Geodesic curvature

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In Riemannian geometry, the geodesic curvature of a curve measures how far the curve is from being a geodesic. In a given manifold , the geodesic curvature is just the usual curvature of (see below), but when is restricted to lie on a submanifold of (e.g. for curves on surfaces), geodesic curvature refers to the curvature of in and it is different in general from the curvature of in the ambient manifold . The (ambient) curvature of depends on two factors: the curvature of the submanifold in the direction of (the normal curvature ), which depends only from the direction of the curve, and the curvature of seen in (the geodesic curvature ), which is a second order quantity. The relation between these is . In particular geodesics on have zero geodesic curvature (they are "straight"), so that , which explains why they appear to be curved in ambient space whenever the submanifold is.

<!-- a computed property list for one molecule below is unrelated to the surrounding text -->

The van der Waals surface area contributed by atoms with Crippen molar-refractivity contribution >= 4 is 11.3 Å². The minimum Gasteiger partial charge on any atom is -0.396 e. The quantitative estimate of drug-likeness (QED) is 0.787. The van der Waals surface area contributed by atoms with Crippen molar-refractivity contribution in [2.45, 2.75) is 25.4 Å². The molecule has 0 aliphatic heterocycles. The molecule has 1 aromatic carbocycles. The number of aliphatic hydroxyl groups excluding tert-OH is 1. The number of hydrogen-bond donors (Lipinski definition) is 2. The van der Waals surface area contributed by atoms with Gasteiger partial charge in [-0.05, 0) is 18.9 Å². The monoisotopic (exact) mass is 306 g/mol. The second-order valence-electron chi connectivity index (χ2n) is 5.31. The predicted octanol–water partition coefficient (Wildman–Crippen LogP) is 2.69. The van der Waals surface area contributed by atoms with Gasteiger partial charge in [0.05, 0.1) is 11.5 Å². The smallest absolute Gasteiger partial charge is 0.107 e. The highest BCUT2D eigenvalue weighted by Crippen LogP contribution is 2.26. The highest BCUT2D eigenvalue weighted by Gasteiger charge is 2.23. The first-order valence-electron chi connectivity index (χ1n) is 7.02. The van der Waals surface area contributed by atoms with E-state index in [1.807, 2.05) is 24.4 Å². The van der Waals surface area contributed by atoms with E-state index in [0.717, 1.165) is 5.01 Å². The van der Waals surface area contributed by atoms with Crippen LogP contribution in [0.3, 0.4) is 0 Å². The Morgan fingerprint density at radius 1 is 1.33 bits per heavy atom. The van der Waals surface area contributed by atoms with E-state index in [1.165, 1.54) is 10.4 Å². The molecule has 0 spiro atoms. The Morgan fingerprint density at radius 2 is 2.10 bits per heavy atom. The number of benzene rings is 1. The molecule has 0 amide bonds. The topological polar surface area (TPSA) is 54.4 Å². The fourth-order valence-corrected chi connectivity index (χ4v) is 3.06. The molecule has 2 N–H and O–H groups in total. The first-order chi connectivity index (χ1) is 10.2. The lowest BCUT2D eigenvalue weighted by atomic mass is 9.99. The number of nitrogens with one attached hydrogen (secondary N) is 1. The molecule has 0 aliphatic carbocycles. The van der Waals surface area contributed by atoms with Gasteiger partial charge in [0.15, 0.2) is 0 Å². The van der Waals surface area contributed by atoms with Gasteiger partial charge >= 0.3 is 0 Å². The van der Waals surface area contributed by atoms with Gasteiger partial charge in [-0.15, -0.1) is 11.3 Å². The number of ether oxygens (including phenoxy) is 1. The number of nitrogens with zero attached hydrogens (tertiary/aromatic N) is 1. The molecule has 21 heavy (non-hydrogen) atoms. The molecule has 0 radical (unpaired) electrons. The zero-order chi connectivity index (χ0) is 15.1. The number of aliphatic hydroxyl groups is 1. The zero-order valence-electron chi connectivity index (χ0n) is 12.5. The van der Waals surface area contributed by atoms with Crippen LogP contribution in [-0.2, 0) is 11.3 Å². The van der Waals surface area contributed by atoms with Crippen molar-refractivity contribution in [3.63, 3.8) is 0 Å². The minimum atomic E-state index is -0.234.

Consider a curve in a manifold , parametrized by arclength, with unit tangent vector . Its curvature is the norm of the covariant derivative of : . If lies on , the geodesic curvature is the norm of the projection of the covariant derivative on the tangent space to the submanifold. Conversely the normal curvature is the norm of the projection of on the normal bundle to the submanifold at the point considered.

If the ambient manifold is the euclidean space , then the covariant derivative is just the usual derivative .


Let be the unit sphere in three-dimensional Euclidean space. The normal curvature of is identically 1, independently of the direction considered. Great circles have curvature , so they have zero geodesic curvature, and are therefore geodesics. Smaller circles of radius will have curvature and geodesic curvature .

Some results involving geodesic curvature

See also


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External links